Valvular Emergencies Part 2: Diagnosis and Management of Severe Aortic Regurgitation

December 25, 2020 by Shahriar Lahouti. Last update 12 September 2023.



2D, two-dimensional
ACC,American college of cardiology
ACS, acute coronary syndrome
AF, atrial fibrillation
ASE,American Society of Echocardiography
AV, aortic valve
AR, aortic regurgitation
AS, aortic stenosis
BAV, Bicuspid aortic valve
CM, cardiomyopathy
CWD, Continuous wave Doppler
CFD, color flow Doppler
EAE, European Association of Echocardiography
EF, ejection fraction
EROA, Effective regurgitant orifice area
LA, left atrium
LAE, left atrial enlargement
LAP, left atrial pressure
LV, left ventricle
LVE, left ventricle enlargement
LVOTO, left ventricular outflow tract obstruction
MV, mitral valve
MS, mitral stenosis
MR, mitral regurgitation
MVP, mitral valve prolapse
PAP, pulmonary arterial pressure
PLAX, parasternal long-axis
PSAX, parasternal short axis
PH, pulmonary hypertension
POCUS, point of care ultrasound
RA, right atrium
RV, right ventricle
TTE, transthoracic echocardiography
TEE, transesophageal echocardiography
TV, tricuspid valve
TR, tricuspid regurgitation
VHD, valvular heart disease
VC, Vena contracta
VCA, Vena contracta area
VCW, Vena contracta width.


In this series of valvular emergencies, the identification of life-threatening native valvular lesions in the emergency department is explored. Patients with aortic regurgitation can present with cardiorespiratory failure and a timely diagnosis and treatment is potentially crucial. Four essential questions should be considered when screening for valvular dysfunction by echocardiography in undifferentiated cardiorespiratory failure:

  1. Is there a “severe” valvular dysfunction (in this case ‘severe AR)?
  2. In the presence of acute severe AR, what could be the possible etiology?
  3. Does this explain my patient’s clinical presentation
  4. How has this finding changed my management plan?

Aortic Valve Anatomy

Aortic Root: Is a complex structure that connects the heart to the systemic circulation (figure 1). Distinct anatomical structures come together and make the aortic root (figure 2)*.

  • AV leaflets: The three leaflets form the aortic valve. Each leaflet has 3 distinct anatomical parts shown below (figure 3). The echocardiographic representation of AV leaflets in PLAX is shown below (figure 4).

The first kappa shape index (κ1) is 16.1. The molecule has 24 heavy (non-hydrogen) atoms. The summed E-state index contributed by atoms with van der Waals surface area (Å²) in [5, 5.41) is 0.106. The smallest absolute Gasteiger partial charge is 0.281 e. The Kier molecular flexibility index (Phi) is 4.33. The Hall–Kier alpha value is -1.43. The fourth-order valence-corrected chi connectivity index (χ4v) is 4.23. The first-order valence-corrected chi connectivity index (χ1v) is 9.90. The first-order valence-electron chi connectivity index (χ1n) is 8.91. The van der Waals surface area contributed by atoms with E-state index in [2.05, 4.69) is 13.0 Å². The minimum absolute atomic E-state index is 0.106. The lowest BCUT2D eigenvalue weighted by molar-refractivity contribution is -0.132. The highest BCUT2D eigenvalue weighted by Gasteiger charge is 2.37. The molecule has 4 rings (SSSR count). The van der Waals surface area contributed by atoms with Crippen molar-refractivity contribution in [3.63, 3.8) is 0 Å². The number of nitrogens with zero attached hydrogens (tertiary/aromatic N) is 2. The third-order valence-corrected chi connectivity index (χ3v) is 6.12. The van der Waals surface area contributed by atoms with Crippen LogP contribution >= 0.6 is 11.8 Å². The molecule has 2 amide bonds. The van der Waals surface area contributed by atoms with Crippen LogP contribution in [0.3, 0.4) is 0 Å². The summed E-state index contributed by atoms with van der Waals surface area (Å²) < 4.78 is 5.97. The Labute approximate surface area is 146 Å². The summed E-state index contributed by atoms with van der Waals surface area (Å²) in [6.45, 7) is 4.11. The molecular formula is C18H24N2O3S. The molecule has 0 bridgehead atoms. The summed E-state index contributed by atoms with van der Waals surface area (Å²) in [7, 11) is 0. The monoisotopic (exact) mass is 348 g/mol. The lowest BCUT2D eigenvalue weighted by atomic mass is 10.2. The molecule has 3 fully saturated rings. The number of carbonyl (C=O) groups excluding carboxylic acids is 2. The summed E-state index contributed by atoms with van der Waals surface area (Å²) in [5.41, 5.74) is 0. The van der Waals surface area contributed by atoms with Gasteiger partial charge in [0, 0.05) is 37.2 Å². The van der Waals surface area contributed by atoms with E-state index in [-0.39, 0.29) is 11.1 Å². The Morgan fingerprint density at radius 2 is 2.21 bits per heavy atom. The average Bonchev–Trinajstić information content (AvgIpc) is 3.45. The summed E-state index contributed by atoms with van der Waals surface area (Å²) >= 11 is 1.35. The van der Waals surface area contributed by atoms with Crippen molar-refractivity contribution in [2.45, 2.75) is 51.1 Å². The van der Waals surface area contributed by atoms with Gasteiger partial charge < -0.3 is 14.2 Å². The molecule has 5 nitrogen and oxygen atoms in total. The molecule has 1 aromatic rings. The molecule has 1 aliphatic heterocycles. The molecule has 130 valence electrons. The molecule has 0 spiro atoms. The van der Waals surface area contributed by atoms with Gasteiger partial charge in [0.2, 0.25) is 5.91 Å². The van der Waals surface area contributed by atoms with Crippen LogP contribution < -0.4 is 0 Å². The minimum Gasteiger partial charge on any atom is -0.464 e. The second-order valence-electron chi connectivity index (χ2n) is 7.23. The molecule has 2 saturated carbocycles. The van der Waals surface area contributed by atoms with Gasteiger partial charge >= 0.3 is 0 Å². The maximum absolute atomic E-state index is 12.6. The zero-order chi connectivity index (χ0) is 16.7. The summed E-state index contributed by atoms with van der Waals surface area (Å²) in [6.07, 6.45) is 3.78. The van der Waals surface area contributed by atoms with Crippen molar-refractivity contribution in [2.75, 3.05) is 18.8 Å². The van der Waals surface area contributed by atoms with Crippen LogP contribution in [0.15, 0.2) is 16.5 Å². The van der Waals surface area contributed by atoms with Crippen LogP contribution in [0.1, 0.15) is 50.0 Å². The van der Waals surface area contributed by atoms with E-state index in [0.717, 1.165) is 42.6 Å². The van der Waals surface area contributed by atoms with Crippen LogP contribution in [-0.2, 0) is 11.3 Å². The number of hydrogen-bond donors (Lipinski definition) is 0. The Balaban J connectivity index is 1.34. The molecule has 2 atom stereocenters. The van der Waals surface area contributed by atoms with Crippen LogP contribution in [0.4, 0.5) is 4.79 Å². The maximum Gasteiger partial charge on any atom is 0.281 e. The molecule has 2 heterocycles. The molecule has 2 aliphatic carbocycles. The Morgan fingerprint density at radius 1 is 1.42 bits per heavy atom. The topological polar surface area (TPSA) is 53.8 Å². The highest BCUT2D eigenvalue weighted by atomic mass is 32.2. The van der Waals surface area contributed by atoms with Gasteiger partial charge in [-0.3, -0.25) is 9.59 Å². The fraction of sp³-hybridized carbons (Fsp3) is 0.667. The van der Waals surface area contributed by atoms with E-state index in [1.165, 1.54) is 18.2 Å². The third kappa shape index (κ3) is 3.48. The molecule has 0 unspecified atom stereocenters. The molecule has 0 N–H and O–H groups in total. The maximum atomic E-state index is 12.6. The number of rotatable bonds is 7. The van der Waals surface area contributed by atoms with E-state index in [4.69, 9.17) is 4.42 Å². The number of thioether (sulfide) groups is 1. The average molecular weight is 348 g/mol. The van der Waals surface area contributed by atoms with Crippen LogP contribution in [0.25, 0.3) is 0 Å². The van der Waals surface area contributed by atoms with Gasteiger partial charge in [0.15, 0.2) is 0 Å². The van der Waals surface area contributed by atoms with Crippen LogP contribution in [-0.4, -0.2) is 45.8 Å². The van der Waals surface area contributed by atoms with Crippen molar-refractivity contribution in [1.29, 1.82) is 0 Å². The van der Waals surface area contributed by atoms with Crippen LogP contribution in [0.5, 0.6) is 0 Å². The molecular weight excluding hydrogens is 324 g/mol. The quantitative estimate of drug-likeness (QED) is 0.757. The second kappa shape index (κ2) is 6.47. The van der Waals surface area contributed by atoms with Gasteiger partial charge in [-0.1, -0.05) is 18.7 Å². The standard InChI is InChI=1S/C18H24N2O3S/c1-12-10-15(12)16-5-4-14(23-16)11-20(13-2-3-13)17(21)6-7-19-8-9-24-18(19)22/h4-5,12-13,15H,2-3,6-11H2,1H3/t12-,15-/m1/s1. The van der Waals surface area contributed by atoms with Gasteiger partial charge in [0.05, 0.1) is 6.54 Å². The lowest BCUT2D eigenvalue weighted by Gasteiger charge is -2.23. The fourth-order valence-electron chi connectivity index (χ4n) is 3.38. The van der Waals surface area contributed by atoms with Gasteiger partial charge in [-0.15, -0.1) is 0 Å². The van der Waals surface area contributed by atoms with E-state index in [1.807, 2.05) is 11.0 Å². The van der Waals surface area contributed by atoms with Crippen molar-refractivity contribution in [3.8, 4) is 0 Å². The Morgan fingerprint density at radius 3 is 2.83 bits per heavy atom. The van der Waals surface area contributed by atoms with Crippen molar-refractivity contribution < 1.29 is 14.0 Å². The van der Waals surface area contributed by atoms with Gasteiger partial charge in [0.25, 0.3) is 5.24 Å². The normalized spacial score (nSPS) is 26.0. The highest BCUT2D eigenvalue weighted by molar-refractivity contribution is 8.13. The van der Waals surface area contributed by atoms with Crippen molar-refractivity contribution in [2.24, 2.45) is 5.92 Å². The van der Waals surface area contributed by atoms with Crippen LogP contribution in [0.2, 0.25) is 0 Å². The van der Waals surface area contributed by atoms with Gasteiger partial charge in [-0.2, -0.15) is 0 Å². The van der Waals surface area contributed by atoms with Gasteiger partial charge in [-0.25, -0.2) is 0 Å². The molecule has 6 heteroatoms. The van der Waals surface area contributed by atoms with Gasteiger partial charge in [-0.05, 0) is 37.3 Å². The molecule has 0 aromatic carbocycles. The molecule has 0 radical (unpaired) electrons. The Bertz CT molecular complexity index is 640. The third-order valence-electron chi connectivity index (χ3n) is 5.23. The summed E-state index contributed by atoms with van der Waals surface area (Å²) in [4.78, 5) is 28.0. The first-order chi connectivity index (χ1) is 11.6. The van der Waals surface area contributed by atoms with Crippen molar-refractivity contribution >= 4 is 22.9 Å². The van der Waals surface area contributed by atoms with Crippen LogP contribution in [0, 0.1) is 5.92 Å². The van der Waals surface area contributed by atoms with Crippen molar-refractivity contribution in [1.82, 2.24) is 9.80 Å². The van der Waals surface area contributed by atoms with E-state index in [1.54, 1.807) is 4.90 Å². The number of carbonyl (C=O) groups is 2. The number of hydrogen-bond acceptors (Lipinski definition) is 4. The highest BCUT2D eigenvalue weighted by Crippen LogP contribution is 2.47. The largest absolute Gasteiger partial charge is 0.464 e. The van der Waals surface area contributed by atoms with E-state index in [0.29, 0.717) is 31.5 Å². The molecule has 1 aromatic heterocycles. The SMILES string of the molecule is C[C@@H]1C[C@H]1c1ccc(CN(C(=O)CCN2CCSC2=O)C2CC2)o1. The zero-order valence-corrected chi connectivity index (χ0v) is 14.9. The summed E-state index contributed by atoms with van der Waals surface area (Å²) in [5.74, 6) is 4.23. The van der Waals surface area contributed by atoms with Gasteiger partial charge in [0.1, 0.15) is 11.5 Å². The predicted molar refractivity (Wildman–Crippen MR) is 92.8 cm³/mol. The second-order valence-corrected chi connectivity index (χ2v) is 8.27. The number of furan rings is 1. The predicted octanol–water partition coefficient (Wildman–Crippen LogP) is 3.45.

• Sinuses of Valsalva: The three bulges of the aortic wall are named the sinuses of Valsalva (figure 3)
  • Leaflet attachment: The leaflets attach to the aortic wall. At the site of their attachments, they form a crown-shaped thick fibrous structure called an annulus (figure 5)

Sinotubular junction (STJ): The distal part of the sinuses toward the ascending aorta together with the commissures form a tubular structure called the “sinotubular junction” which separates the aortic root from the ascending aorta(Figure 1,5).

anatomy of aorta
aortic root components
echo view of aortic leaflet

Bicuspid aortic valve (BAV)

  • BAV is the most common congenital heart defect, with a prevalence estimated between 0.5% and 2%.
  • There is a male predominance of approximately 3:1.*
  • The bicuspid valve is typically made of 2 unequal-sized leaflets. The larger leaflet has a central raphe or ridge that results from the fusion of the commissures.
  • The morphologic patterns of the bileaflet valve vary according to which commissures have fused, with the most common pattern involving the fusion of the right and left cusps. Fusion of the right and left coronary cusps is associated with coarctation of the aorta. Fusion of the right and noncoronary cusps is associated with cuspal pathology. Rarely, the leaflets are symmetrical or there is no raphe (“pure” bicuspid valve). A number of classifications have been used that pertain to the orientation of the leaflets *.